For more information on choosing and fitting a motorcycle helmet, please see the wBW Motorcycle Helmet FAQ page, which also includes a discussion on head shapes.
As always, remember that helmet fit is crucial to safety and comfort, so make sure you try the helmet on before buying, and try a variety of sizes. The smallest size that fits comfortably is usually the safest.
Score: I'll give the FX-37 an "Excellent" for a comfortable fit and a relatively comfortable fabric used in the liner.
AFX claims "9 points of ventilation" for the FX-37, including two permanently open vents just above the eye port; two vents on either side, covered by mesh; the chin vent; and two exhaust holes up top, covered by the dark gray plastic assembly.
Unfortunately, none of these seem to do all that much, and my head gets unusually hot and sweaty even in mid-60's to low 70's Fahrenheit temperatures (18 to 22 C).
Plenty of air comes in from up under the chin bar, but the top and sides of the helmet inside don't seem to get much of a benefit from the vents.
The face shield uses an infinite (friction) adjustment system to hold it in place when it's lifted, so it can be opened slightly for more ventilation on the face.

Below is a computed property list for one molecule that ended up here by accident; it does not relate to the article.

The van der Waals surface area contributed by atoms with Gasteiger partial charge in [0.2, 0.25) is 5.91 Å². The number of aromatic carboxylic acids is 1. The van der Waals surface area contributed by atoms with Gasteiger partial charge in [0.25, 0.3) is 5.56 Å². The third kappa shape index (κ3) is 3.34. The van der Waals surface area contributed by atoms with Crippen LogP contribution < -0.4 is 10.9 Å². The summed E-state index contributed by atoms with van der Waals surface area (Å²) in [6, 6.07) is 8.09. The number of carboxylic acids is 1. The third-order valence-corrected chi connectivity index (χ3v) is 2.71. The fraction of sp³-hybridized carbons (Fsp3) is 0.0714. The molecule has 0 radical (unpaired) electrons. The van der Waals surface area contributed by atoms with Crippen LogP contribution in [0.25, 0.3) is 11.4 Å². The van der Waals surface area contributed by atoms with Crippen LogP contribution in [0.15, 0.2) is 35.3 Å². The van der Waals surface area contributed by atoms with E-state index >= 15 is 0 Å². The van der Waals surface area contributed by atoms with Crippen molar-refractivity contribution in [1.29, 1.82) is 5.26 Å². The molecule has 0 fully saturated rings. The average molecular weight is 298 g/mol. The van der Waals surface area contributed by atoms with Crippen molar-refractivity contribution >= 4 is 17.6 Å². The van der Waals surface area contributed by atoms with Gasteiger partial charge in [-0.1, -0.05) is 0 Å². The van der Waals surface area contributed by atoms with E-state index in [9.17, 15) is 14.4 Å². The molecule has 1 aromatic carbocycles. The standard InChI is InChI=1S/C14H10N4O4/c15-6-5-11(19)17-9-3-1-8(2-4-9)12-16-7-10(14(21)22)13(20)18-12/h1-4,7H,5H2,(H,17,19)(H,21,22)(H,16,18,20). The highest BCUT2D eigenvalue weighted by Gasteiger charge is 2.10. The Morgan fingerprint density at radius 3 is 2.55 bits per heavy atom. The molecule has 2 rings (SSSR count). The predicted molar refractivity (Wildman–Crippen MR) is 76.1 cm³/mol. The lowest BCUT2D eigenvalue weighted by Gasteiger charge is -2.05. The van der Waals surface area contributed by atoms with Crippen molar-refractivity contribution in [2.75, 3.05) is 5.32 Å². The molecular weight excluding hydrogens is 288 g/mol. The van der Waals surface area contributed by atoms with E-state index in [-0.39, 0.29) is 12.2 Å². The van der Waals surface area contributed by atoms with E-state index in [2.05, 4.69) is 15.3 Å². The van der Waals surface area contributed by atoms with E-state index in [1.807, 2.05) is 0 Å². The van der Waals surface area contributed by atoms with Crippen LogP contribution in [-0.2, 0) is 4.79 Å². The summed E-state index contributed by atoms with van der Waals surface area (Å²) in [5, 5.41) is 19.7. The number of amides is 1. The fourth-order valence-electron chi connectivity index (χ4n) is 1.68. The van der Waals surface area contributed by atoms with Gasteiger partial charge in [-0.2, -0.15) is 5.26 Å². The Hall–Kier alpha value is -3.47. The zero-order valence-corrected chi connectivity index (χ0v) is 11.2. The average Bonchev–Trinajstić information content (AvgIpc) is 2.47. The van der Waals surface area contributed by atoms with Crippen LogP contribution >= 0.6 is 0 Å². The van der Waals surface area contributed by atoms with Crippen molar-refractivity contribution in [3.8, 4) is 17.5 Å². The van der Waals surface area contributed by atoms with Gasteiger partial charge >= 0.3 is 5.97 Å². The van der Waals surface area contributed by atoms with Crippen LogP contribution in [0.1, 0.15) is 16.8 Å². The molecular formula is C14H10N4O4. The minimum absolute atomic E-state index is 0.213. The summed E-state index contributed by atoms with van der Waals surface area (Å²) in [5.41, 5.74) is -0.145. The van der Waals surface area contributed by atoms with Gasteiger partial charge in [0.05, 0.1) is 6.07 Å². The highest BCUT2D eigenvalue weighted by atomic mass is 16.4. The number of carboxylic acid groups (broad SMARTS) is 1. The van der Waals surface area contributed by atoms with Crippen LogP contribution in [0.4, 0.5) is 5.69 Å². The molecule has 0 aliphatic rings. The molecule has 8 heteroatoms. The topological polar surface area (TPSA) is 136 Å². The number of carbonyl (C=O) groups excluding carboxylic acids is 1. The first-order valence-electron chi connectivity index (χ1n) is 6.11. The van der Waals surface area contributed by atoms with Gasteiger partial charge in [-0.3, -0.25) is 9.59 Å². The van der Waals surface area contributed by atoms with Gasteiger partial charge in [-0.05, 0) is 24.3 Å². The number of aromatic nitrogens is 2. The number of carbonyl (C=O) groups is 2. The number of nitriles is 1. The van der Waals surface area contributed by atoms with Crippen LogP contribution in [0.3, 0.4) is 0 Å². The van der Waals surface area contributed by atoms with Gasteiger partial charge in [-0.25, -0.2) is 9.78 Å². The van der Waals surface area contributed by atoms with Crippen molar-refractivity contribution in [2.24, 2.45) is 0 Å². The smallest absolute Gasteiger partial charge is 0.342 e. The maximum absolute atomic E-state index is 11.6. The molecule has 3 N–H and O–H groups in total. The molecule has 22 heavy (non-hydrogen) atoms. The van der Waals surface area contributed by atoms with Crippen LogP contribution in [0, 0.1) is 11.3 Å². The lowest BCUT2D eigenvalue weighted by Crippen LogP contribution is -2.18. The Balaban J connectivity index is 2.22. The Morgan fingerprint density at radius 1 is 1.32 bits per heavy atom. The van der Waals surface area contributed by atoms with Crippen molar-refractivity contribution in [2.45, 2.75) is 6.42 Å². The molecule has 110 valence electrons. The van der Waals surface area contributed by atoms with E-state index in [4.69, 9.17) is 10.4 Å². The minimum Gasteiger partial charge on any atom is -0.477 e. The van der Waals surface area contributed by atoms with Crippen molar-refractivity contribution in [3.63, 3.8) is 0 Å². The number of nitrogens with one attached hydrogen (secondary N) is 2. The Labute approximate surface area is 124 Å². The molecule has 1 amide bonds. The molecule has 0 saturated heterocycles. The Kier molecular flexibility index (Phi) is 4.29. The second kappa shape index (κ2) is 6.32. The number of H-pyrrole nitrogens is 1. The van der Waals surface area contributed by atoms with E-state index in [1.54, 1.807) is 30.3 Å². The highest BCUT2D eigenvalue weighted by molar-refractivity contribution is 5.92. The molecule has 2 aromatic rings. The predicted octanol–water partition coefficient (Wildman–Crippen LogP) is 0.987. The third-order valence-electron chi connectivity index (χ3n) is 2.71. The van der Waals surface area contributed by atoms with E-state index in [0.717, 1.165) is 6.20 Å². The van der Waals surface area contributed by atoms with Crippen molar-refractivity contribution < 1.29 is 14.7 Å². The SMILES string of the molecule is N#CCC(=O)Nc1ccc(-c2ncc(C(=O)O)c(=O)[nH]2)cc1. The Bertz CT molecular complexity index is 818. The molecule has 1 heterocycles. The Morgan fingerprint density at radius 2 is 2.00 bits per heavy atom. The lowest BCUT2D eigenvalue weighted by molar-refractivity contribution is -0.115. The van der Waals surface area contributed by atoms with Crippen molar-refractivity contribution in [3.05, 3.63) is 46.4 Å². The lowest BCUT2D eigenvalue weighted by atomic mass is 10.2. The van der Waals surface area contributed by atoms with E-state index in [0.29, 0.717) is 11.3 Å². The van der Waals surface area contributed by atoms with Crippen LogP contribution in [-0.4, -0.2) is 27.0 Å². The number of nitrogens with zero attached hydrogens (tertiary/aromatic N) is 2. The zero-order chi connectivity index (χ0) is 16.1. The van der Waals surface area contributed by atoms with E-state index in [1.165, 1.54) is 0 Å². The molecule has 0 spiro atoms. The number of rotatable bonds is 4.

Don't forget also that the large face shield on this type of helmet lets in a lot of sunshine, which can also elevate temperatures inside, especially when moving slowly.
Score: I'll give the FX-37 a "Poor" rating for air flow and ventilation.
The FX-37 is a relative lightweight at only 1571 grams for this XL (3 lbs., 7-3/8 oz.), putting it in the neighborhood of some lightweight full-face helmets including the old Vemar VSR at 1566 grams (3 lbs. 7-1/4 oz.); the SparX S-07 at 1569 grams (3 lbs. 7-3/8 oz.); and the Suomy Extreme Spec-1R at 1570 grams (3 lbs. 7-3/8 oz.).
Lighter than the FX-37 are the Airoh S4 (XL) at 1445 grams (3 lbs. 3 oz.) and the Marushin X-Moto (XL) at 1518 grams, or 3 lbs. 5-1/2 oz. Both of those have helmet shells that feel very flimsy and flexible to me, beyond the point of which I feel comfortable wearing them.